What other questions can you ask? Think about it… write some down… save them in an envelope that says “For next time I’m freaking out.”

However you get from panic mode to a level-headed perspective, commit yourself now to get there every time you find yourself in a sticky situation.

Remember the advice of the writer Ambrose Bierce: “Speak when you are angry and you will make the best speech you will ever regret.”

Full blown adrenaline doesn’t solve conflicts. Take a deep breath.

 

~

“Speak when you are angry and you will make the best speech you will ever regret.” – Ambrose Bierce

Everything else

There are always 2 categories:

  • What you’re focusing on right now
  • Everything else

Category #1 always looks bigger and seems to matter more.

But category #2 will always be bigger, and there are almost always lots of things in category #2 that matter a lot more.

 

When you’re focused on a stress at work, you still have a loving spouse to hang out with as soon as you get home. And maybe that explains why you work through the stress.

When you’re focused on an expensive car repair bill, there are people all around the world that don’t have a car, and there is an understanding landlord who might give you an extra couple weeks on rent this month.

When you’re focused on your craving, there is still a closet full of workout gear you bought when you were in a more inspired mood.

When you’re focused on one high maintenance, impossible-to-please client, all your other clients are still there feeling grateful and well served.

When you’re focusing on what you failed at this year, there are still lots of ways you grew and things you accomplished.

When you’re focusing on that piano you still haven’t been able to buy, there’s a big mall down the street with a grand piano free for you to come and play.

When you’re focusing on what might go wrong with the presentation you’re about to give, there are still the hours of preparation you put in and thoughtful people interested to hear what you have to share.

When you’re focused on an insensitive thing your spouse said, there’s still a whole big relationship full of happy memories and friendship that you’re not focusing on.

 

Remember to take a step back and change focus now and then. Especially when the thing you’re focusing on seems too big.

Synergy, or not being too full of yourself

I’ve learned lately to see myself the same way I diagnose other people in professional settings: “He thinks that way because…”

Each one of us is different, unique, and brings our own strengths to the table. Each one of us also has our own blind spots.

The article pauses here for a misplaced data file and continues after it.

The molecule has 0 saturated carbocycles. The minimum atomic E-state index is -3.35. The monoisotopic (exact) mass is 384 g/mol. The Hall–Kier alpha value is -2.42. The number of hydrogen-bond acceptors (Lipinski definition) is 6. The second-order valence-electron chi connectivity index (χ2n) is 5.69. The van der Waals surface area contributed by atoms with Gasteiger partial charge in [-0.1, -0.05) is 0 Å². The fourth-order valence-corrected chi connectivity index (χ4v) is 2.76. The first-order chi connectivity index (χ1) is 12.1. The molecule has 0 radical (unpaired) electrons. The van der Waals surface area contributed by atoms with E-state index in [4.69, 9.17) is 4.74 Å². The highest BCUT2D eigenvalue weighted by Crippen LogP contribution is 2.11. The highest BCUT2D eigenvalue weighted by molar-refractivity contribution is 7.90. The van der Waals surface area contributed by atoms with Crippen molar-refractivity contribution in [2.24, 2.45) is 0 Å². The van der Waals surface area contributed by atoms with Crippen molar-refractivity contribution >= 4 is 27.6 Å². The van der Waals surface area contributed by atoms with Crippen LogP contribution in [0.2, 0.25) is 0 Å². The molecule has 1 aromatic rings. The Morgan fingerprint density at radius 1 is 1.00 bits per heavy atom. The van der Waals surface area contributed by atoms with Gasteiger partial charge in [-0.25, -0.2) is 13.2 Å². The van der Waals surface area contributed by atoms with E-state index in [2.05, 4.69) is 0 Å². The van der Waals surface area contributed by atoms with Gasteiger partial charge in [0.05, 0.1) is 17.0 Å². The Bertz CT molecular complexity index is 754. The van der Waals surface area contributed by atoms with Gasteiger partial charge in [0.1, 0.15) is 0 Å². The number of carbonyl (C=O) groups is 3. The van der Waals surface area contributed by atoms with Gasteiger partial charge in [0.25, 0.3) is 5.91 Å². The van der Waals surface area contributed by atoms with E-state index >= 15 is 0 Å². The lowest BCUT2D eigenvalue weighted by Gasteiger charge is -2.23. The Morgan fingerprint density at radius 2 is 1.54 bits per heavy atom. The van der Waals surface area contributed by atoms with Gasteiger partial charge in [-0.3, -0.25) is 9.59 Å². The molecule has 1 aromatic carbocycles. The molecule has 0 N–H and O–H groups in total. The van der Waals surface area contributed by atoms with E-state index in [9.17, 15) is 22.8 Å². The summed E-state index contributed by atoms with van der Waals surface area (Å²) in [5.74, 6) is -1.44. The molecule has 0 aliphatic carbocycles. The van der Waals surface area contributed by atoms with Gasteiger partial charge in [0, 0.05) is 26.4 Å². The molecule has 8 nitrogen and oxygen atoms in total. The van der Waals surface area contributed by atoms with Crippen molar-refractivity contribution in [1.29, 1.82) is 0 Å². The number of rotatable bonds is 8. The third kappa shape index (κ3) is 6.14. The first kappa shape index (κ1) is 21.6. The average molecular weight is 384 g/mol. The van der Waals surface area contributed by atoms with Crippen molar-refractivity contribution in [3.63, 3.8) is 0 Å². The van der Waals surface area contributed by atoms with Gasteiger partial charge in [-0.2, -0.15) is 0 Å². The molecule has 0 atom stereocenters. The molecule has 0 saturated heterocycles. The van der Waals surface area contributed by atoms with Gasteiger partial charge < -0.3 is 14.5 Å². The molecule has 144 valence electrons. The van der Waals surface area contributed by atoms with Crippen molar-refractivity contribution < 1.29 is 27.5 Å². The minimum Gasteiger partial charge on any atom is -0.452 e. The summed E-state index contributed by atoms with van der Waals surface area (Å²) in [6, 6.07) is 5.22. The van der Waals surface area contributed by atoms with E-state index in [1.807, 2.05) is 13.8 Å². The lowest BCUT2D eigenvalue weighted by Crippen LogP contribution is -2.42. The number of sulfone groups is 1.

None of us see the world completely objectively–certainly not in specific situations in which we have vested interest or emotional involvement. We have no problem assenting to that idea. But then when we approach and act on a real world situation, we tend to overlook it.

“He thinks that way because… he doesn’t think about long-term consequences. I need him to understand things like I do.”

This last year I’ve really come to understand and appreciate that just as often, they’re thinking about me, too: “He thinks that way because… he’s unable to see all the alternatives–he’s too linear,” or some other thought pattern.

And it’s not bad. I have had a unique life full of ups and downs and hard work that I am proud of. It has helped make me who I am, and I am confident in what I think and do. But my life has also blinded me from certain truths and ideas. It has biased me against some possibilities and methods.

My co-worker or friend or spouse (etc) has had a different life that might have specially shaped them to have a little different perspective in this area, a little more confidence in that area, and a little more alertness in another area.

Our two minds together own more experience and perspective and capability than my mind or his or hers. On one condition: That we communicate about our different opinions, concerns, perspectives, misgivings, motivations, etc.

If we just keep quiet in hopeless resignation–“they’ll never understand!”–we rob each other of the wisdom we could have shared.

I don’t know it all or have all the answers and I’m not always right. But neither are you. Let’s talk–argue (nicely)–discuss–brainstorm–question–share. If we can genuinely embrace each other’s different perspectives, learn from each other, and allow ourselves to be balanced out by each other–then we’re far better off than if we were just on our own.

If we don’t exercise that attitude, we’d be better off alone. Strength in numbers doesn’t work if there’s not also humility and communication.

Synergy: “The interaction or cooperation of two or more organizations, substances, or other agents to produce a combined effect greater than the sum of their separate effects.”